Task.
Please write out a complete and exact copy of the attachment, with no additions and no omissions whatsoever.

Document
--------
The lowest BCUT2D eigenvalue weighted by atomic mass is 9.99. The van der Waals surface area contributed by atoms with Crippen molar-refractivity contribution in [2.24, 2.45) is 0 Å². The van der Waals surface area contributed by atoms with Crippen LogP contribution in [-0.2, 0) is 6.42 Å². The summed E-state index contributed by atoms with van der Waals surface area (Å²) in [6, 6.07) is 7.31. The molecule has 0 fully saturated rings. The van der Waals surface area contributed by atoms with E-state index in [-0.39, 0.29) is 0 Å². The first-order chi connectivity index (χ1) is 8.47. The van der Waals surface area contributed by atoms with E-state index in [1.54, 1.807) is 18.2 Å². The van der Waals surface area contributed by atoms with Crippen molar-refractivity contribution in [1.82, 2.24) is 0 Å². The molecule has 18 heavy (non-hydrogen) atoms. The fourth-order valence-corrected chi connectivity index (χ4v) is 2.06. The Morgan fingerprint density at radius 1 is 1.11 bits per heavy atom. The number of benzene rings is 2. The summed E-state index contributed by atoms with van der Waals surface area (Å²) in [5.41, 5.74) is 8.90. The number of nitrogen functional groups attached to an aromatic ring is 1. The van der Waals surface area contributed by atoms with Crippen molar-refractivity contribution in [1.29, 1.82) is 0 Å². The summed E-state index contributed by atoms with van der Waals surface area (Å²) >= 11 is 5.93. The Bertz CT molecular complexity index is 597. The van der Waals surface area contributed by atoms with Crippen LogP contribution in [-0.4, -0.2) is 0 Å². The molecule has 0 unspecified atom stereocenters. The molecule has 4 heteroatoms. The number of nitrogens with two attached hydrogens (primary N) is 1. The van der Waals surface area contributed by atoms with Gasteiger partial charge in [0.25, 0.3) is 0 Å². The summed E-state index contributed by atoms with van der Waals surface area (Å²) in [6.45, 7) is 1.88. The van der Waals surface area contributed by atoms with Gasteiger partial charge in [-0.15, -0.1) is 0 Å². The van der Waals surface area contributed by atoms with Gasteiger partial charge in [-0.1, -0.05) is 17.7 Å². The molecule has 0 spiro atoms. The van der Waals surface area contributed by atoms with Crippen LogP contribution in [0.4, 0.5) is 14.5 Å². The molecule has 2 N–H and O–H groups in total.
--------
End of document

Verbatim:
The lowest BCUT2D eigenvalue weighted by atomic mass is 9.99. The van der Waals surface area contributed by atoms with Crippen molar-refractivity contribution in [2.24, 2.45) is 0 Å². The van der Waals surface area contributed by atoms with Crippen LogP contribution in [-0.2, 0) is 6.42 Å². The summed E-state index contributed by atoms with van der Waals surface area (Å²) in [6, 6.07) is 7.31. The molecule has 0 fully saturated rings. The van der Waals surface area contributed by atoms with E-state index in [-0.39, 0.29) is 0 Å². The first-order chi connectivity index (χ1) is 8.47. The van der Waals surface area contributed by atoms with E-state index in [1.54, 1.807) is 18.2 Å². The van der Waals surface area contributed by atoms with Crippen molar-refractivity contribution in [1.82, 2.24) is 0 Å². The molecule has 18 heavy (non-hydrogen) atoms. The fourth-order valence-corrected chi connectivity index (χ4v) is 2.06. The Morgan fingerprint density at radius 1 is 1.11 bits per heavy atom. The number of benzene rings is 2. The summed E-state index contributed by atoms with van der Waals surface area (Å²) in [5.41, 5.74) is 8.90. The number of nitrogen functional groups attached to an aromatic ring is 1. The van der Waals surface area contributed by atoms with Crippen molar-refractivity contribution in [1.29, 1.82) is 0 Å². The summed E-state index contributed by atoms with van der Waals surface area (Å²) >= 11 is 5.93. The Bertz CT molecular complexity index is 597. The van der Waals surface area contributed by atoms with Crippen LogP contribution in [-0.4, -0.2) is 0 Å². The molecule has 0 unspecified atom stereocenters. The molecule has 4 heteroatoms. The number of nitrogens with two attached hydrogens (primary N) is 1. The van der Waals surface area contributed by atoms with Gasteiger partial charge in [0.25, 0.3) is 0 Å². The summed E-state index contributed by atoms with van der Waals surface area (Å²) in [6.45, 7) is 1.88. The van der Waals surface area contributed by atoms with Gasteiger partial charge in [-0.15, -0.1) is 0 Å². The van der Waals surface area contributed by atoms with Gasteiger partial charge in [-0.1, -0.05) is 17.7 Å². The molecule has 0 spiro atoms. The van der Waals surface area contributed by atoms with Crippen LogP contribution in [0.4, 0.5) is 14.5 Å². The molecule has 2 N–H and O–H groups in total.